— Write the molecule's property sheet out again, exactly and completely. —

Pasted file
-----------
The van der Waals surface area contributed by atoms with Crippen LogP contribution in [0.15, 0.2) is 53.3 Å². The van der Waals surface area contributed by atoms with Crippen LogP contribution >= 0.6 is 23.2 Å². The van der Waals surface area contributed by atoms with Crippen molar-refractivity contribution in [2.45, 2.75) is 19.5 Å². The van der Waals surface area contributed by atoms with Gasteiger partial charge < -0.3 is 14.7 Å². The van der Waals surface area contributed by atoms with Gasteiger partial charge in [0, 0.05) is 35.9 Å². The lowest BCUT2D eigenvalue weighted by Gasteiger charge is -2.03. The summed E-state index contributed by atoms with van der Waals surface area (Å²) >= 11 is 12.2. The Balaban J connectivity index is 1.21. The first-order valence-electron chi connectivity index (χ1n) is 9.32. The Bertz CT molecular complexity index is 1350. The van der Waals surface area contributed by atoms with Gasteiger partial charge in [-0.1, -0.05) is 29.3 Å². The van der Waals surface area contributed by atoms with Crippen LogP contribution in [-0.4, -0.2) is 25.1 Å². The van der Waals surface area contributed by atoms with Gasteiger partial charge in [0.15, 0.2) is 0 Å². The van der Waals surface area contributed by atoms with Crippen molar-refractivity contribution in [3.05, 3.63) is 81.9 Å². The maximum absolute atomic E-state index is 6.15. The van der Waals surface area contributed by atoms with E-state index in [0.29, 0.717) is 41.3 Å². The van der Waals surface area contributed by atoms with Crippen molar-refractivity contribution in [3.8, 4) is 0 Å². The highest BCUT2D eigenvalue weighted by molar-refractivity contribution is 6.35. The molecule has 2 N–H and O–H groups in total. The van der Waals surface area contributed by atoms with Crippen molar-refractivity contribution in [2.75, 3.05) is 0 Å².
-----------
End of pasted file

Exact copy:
The van der Waals surface area contributed by atoms with Crippen LogP contribution in [0.15, 0.2) is 53.3 Å². The van der Waals surface area contributed by atoms with Crippen LogP contribution >= 0.6 is 23.2 Å². The van der Waals surface area contributed by atoms with Crippen molar-refractivity contribution in [2.45, 2.75) is 19.5 Å². The van der Waals surface area contributed by atoms with Gasteiger partial charge < -0.3 is 14.7 Å². The van der Waals surface area contributed by atoms with Gasteiger partial charge in [0, 0.05) is 35.9 Å². The lowest BCUT2D eigenvalue weighted by Gasteiger charge is -2.03. The summed E-state index contributed by atoms with van der Waals surface area (Å²) >= 11 is 12.2. The Balaban J connectivity index is 1.21. The first-order valence-electron chi connectivity index (χ1n) is 9.32. The Bertz CT molecular complexity index is 1350. The van der Waals surface area contributed by atoms with Gasteiger partial charge in [-0.1, -0.05) is 29.3 Å². The van der Waals surface area contributed by atoms with Crippen LogP contribution in [-0.4, -0.2) is 25.1 Å². The van der Waals surface area contributed by atoms with Gasteiger partial charge in [0.15, 0.2) is 0 Å². The van der Waals surface area contributed by atoms with Crippen molar-refractivity contribution in [3.05, 3.63) is 81.9 Å². The maximum absolute atomic E-state index is 6.15. The van der Waals surface area contributed by atoms with E-state index in [0.29, 0.717) is 41.3 Å². The van der Waals surface area contributed by atoms with Crippen molar-refractivity contribution in [3.8, 4) is 0 Å². The highest BCUT2D eigenvalue weighted by molar-refractivity contribution is 6.35. The molecule has 2 N–H and O–H groups in total. The van der Waals surface area contributed by atoms with Crippen molar-refractivity contribution in [2.75, 3.05) is 0 Å².